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flint cobble

Accession Number CRRMU : 1985.36.4


Stone, flint and mortar (lime) cobble and building material from the Church Rock, seabed 400 metres off shore from the Bath hotel

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The coastline of Norfolk has always been subject to the effects of the sea. Just off the coast at Cromer is the submerged village of Shipden which was washed away during the14th century. Guidebooks of the 18th century stated that the village church was still visible at high tide.On August 8th 1888 the steam tug ‘Victoria’, on a journey from Great Yarmouth with a boatload of pleasure seekers, struck this underwater obstacle, known to locals as ‘Church Rock’.The unfortunate vessel had hit the long submerged tower of Shipden’s Church.With her passengers and crew safely rowed ashore and travelling home by train, work began to rescue the stricken ship, attempts to pull her free failed and so she was left as a wreck on the tower.To ensure no shipping met the same fate again the decision was made to destroy the tower and so the flint structure and shipwreck were blown up with dynamite. This flint cobble was brought to the surface after a dive in 1985 by Martin Warren, Curator of Cromer museum at the time .It is said by locals that the tolling of Shipden’s bells can still be heard over the waves on a stormy night.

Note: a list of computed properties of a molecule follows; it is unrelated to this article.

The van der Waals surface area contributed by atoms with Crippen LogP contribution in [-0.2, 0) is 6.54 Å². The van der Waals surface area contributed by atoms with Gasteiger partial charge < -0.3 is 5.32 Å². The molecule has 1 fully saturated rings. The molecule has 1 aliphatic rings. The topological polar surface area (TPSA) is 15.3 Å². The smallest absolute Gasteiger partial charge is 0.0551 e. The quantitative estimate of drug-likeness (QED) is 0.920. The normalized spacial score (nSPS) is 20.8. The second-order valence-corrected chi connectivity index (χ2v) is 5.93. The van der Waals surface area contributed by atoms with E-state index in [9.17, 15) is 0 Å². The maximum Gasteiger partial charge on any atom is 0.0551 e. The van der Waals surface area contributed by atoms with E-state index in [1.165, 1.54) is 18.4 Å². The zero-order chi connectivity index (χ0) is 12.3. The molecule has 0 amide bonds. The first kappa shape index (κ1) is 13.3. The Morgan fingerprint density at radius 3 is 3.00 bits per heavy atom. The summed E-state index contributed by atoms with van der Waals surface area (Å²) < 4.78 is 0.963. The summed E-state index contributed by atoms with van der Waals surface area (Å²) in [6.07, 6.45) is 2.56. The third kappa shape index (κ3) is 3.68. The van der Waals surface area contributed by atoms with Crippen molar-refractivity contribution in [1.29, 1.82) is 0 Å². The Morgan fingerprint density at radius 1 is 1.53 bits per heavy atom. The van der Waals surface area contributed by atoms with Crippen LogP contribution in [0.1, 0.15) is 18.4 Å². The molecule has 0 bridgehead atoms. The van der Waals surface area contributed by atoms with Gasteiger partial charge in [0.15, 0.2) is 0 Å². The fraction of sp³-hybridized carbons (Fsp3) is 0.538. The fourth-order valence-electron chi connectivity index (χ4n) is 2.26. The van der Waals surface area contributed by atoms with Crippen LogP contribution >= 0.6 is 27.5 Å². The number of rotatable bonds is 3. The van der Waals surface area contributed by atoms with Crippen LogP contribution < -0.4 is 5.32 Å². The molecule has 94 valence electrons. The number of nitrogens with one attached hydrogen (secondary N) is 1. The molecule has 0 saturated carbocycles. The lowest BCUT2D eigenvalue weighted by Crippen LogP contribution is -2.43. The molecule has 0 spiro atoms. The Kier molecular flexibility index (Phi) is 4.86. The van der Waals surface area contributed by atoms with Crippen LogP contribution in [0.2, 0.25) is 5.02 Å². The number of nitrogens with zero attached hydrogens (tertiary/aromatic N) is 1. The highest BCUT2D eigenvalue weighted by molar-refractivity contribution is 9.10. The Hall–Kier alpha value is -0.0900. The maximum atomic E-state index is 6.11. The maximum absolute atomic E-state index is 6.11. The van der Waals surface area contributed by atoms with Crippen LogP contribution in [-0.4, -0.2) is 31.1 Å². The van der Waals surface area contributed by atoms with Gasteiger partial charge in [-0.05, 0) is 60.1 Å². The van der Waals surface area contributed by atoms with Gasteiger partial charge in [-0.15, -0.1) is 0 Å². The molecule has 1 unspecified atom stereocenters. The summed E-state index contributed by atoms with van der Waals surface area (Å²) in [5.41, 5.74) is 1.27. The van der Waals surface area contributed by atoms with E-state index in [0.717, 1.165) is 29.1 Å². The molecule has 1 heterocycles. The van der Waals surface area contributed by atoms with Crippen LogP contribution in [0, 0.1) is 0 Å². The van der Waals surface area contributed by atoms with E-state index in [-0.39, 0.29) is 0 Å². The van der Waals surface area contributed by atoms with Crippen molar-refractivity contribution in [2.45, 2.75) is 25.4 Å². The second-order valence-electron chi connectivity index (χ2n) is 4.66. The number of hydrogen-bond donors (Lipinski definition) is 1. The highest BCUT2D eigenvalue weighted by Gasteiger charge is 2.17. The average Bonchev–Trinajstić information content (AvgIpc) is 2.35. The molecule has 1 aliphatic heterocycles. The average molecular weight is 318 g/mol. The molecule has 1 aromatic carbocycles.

Department Cromer Museum

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